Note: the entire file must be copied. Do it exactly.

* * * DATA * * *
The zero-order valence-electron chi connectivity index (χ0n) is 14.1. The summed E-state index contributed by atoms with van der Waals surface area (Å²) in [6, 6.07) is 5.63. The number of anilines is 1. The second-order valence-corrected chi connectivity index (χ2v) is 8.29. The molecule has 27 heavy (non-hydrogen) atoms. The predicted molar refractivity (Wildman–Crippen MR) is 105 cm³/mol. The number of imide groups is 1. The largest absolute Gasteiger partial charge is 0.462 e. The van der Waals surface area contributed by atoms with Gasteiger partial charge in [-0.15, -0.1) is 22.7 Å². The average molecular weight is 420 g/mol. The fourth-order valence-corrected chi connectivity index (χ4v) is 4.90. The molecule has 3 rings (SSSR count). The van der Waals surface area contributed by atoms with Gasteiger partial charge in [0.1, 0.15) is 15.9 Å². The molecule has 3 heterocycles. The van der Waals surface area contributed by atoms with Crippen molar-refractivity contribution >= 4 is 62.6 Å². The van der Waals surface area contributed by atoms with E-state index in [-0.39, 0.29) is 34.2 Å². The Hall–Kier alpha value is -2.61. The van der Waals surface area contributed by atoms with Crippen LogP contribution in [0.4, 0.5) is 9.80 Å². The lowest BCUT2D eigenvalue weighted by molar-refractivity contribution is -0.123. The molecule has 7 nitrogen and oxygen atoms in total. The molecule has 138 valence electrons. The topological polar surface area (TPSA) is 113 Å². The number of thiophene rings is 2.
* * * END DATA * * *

The zero-order valence-electron chi connectivity index (χ0n) is 14.1. The summed E-state index contributed by atoms with van der Waals surface area (Å²) in [6, 6.07) is 5.63. The number of anilines is 1. The second-order valence-corrected chi connectivity index (χ2v) is 8.29. The molecule has 27 heavy (non-hydrogen) atoms. The predicted molar refractivity (Wildman–Crippen MR) is 105 cm³/mol. The number of imide groups is 1. The largest absolute Gasteiger partial charge is 0.462 e. The van der Waals surface area contributed by atoms with Gasteiger partial charge in [-0.15, -0.1) is 22.7 Å². The average molecular weight is 420 g/mol. The fourth-order valence-corrected chi connectivity index (χ4v) is 4.90. The molecule has 3 rings (SSSR count). The van der Waals surface area contributed by atoms with Gasteiger partial charge in [0.1, 0.15) is 15.9 Å². The molecule has 3 heterocycles. The van der Waals surface area contributed by atoms with Crippen molar-refractivity contribution >= 4 is 62.6 Å². The van der Waals surface area contributed by atoms with E-state index in [-0.39, 0.29) is 34.2 Å². The Hall–Kier alpha value is -2.61. The van der Waals surface area contributed by atoms with Crippen LogP contribution in [0.4, 0.5) is 9.80 Å². The lowest BCUT2D eigenvalue weighted by molar-refractivity contribution is -0.123. The molecule has 7 nitrogen and oxygen atoms in total. The molecule has 138 valence electrons. The topological polar surface area (TPSA) is 113 Å². The number of thiophene rings is 2.